After you've decided to hire a Customs Broker to help with U.S. importing, you can focus on other areas of your business. Your broker will take care of all the necessary paperwork and ensure your goods remain in compliance with importing regulations and laws.

Your broker will need to be licensed by the CBP. This license shows they understand how to import goods into the United States and have demonstrated the proper experience and knowledge of U.S. Customs.

4. Understand the Regulations for Importing into the USAImporting_US_54206036_s

All goods are not created equal in the eyes of the CBP. When you decide you want to import goods into the U.S., you need to understand the regulations for the type of goods you plan to import.

For example, if you plan to import fabric of any kind, you'll need to understand the Flammable Fabrics Act, which is overseen by the Consumer Product Safety Commission. Without a full understanding of the regulations for your goods, you may lose your shipment or end up paying penalties.

Those planning to import any type of food need to pay close attention to compliance. The U.S. Food and Drug Administration (FDA) will actually keep food imports if they are not in compliance with the laws of the United States.

If you try to import food and your shipment isn't in compliance, it could be flagged to be demolished. You could lose the entire shipment simply because you failed to handle any possible food compliance issues before your shipment arrived at the border.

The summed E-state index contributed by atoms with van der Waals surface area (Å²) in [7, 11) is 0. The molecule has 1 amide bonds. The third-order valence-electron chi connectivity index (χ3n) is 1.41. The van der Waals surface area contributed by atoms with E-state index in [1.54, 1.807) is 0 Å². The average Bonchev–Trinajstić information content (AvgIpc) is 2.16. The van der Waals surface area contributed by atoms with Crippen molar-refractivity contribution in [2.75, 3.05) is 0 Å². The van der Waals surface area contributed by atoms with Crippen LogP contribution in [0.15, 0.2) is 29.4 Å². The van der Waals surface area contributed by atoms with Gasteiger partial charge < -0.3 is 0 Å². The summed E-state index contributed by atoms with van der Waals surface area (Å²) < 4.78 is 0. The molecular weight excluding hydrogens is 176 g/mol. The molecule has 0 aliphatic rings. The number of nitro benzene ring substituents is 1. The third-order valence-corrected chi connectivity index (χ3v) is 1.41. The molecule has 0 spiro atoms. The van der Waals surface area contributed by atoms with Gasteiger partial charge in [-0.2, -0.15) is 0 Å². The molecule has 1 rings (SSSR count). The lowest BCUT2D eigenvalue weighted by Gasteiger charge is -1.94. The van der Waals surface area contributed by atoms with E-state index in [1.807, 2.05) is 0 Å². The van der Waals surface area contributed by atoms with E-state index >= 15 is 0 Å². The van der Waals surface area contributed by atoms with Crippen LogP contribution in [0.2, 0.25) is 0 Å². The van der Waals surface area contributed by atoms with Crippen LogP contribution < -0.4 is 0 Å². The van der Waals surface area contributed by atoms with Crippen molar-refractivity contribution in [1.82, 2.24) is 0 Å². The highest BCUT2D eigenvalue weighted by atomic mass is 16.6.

While not all goods are as strictly regulated as food or textiles, importers should always pay close attention to potential compliance issues. Hiring a Customs Broker in the USA with experience importing the types of goods you plan to import will ensure you remain in compliance with every shipment.

5. Avoid Importing Goods into the U.S. that Violate Intellectual Property Rights

Knock-off or counterfeit goods have become a larger focus for CBP. With the crack-down at the border for knock-off and counterfeit merchandise, you'll want to avoid trying to import goods in violation of intellectual property (IP) rights.

If you're caught trying to import goods into the U.S. that violate IP rights, your shipment may be destroyed. Even if CBP decides not to destroy your goods, you'll have to deal with the expensive process of exporting the goods to another country.